The field of computer science is not having a very good month.

John McCarthy, pioneer in the field of artificial intelligence and inventor of the Lisp programming language, has passed away.

“Uncle” John McCarthy was a legendary figure at MIT, a time which is thoroughly chronicled in the book Hackers: Heroes of the Computer Revolution. It was during his time at MIT that McCarthy created the Lisp language, which remains one of the oldest programming languages still in use today. Along with Marvin Minsky, McCarthy founded what would later be known as the MIT Computer Science and Artificial Intelligence Laboratory (MIT CSAIL).  McCarthy later started the Stanford Artificial Intelligence Laboratory (SAIL) when he left MIT to become a professor at Stanford.

Beyond his AI work and Lisp itself, McCarthy was behind some important ideas in computer science. McCarthy invented garbage collection (as part of his development of Lisp) and conducted the initial research on time-sharing systems. Today, most computer users run multi-user operating systems, and many modern programming languages implement garbage collection. McCarthy’s 1961 speech on time-sharing systems, in which he compared computing time to utilities like electricity and water, very closely resemble the modern world of cloud computing with services like Amazon AWS.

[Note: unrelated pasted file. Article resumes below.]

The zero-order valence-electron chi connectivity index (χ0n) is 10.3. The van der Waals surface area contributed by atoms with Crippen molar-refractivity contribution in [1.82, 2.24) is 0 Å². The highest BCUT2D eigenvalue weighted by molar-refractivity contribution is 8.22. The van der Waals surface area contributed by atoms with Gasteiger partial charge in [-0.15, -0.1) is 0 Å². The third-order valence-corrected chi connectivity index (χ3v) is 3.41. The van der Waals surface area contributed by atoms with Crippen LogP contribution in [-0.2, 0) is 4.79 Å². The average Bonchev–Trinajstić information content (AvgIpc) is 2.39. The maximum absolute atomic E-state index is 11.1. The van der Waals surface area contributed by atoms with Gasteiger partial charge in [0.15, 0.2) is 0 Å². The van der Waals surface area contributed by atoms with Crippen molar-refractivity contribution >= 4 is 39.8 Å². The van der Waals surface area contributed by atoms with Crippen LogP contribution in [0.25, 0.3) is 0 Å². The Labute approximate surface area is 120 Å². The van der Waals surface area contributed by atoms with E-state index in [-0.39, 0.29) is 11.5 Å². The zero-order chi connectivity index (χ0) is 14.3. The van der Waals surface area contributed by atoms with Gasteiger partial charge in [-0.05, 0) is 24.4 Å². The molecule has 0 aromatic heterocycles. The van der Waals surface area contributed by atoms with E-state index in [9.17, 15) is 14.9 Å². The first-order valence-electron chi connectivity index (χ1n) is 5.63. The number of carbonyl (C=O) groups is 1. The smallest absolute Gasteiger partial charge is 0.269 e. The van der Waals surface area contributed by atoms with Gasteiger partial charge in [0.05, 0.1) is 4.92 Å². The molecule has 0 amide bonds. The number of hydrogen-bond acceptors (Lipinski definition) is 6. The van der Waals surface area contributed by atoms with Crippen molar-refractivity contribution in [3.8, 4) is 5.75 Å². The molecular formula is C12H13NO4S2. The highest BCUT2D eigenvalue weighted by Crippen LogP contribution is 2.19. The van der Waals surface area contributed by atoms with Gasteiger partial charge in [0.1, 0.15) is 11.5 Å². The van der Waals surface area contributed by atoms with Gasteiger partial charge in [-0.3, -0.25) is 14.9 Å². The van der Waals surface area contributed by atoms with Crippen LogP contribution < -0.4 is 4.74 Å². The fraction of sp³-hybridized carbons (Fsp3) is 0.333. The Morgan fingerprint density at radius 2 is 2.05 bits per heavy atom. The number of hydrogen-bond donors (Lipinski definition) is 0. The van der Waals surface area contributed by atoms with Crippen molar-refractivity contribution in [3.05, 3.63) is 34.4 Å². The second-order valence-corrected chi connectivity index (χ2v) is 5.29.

Lisp and its many dialects remain dominant in the field of artificial intelligence, and people continue to develop new Lisp dialects (a notable recent example being Clojure).

Paul Graham’s Roots of Lisp essay is required reading today.

Here is a 1984 broadcast featuring McCarthy along with other prominent computer scientists in the AI field:

And here is McCarthy speaking at the SAIL (Stanford AI Lab) Reunion, talking about the origins of SAIL: